10 April 2019Copyright

Dutch Supreme Court refers piracy questions to CJEU

While the appeal court said that NSE didn’t need to install a filter, it did find that NSE was obliged to implement an effective notice-and-takedown procedure.

BREIN  appealed against the judgment in early 2017 to the Supreme Court of the Netherlands. The anti-piracy organisation claimed that the appeal court’s decision was an “error”.

In an order last week, the Supreme Court asked the CJEU to consider the role and liability of Usenet providers, such as NSE.

The Supreme Court has asked whether NSE is communicating to the public and whether it is liable for its users’ copyright infringements.

If NSE is found not to be communicating to the public, the court has asked whether the Usenet provider is playing an active role that would make it liable for copyright infringements.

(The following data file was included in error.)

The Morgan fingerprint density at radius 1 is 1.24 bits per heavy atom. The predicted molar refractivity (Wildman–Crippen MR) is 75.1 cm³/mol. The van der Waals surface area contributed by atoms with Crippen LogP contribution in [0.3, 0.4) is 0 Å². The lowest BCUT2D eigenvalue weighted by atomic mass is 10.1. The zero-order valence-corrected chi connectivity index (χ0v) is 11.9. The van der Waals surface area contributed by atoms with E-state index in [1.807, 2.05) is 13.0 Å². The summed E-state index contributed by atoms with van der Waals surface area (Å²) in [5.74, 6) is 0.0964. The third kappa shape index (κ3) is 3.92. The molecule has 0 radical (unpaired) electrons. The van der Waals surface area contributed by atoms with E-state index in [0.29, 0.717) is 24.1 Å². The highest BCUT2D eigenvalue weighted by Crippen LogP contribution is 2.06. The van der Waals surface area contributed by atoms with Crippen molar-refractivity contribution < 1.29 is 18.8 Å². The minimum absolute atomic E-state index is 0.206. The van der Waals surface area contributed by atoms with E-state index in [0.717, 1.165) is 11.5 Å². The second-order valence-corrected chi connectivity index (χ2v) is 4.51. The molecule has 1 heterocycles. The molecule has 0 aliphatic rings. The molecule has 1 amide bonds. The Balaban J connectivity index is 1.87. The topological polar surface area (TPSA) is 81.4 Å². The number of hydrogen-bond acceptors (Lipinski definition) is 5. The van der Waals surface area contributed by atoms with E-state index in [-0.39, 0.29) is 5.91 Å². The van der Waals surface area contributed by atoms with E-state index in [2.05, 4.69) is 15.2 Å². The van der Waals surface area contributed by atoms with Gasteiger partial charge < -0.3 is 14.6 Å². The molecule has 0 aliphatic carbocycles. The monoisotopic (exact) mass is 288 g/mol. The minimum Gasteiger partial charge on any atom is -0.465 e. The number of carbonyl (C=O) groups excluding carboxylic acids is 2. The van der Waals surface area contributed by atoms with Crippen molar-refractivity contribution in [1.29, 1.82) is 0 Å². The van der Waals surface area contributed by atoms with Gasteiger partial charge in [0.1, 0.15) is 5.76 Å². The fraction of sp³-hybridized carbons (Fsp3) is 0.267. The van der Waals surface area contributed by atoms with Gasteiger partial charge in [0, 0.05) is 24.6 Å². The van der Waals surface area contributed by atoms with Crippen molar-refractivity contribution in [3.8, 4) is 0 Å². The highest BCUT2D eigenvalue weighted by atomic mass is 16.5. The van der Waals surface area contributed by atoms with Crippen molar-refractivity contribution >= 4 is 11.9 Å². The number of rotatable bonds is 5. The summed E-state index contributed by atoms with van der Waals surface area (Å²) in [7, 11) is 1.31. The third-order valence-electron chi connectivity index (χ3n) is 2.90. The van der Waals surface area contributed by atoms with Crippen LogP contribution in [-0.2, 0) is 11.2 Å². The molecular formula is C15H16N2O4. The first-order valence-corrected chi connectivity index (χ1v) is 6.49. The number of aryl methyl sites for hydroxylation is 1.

Finally, the Supreme Court has asked for clarity on whether the Usenet provider is required to do anything if it is shielded from liability.

The Supreme Court also made reference to article 13 (now article 17) of the new EU Copyright Directive, which is awaiting approval by the Council of Ministers.

Under the article, online content providers will need to obtain licences from rights owners. According to the Supreme Court, it’s unclear how this should be taken into account.

This story was first published on TBO.

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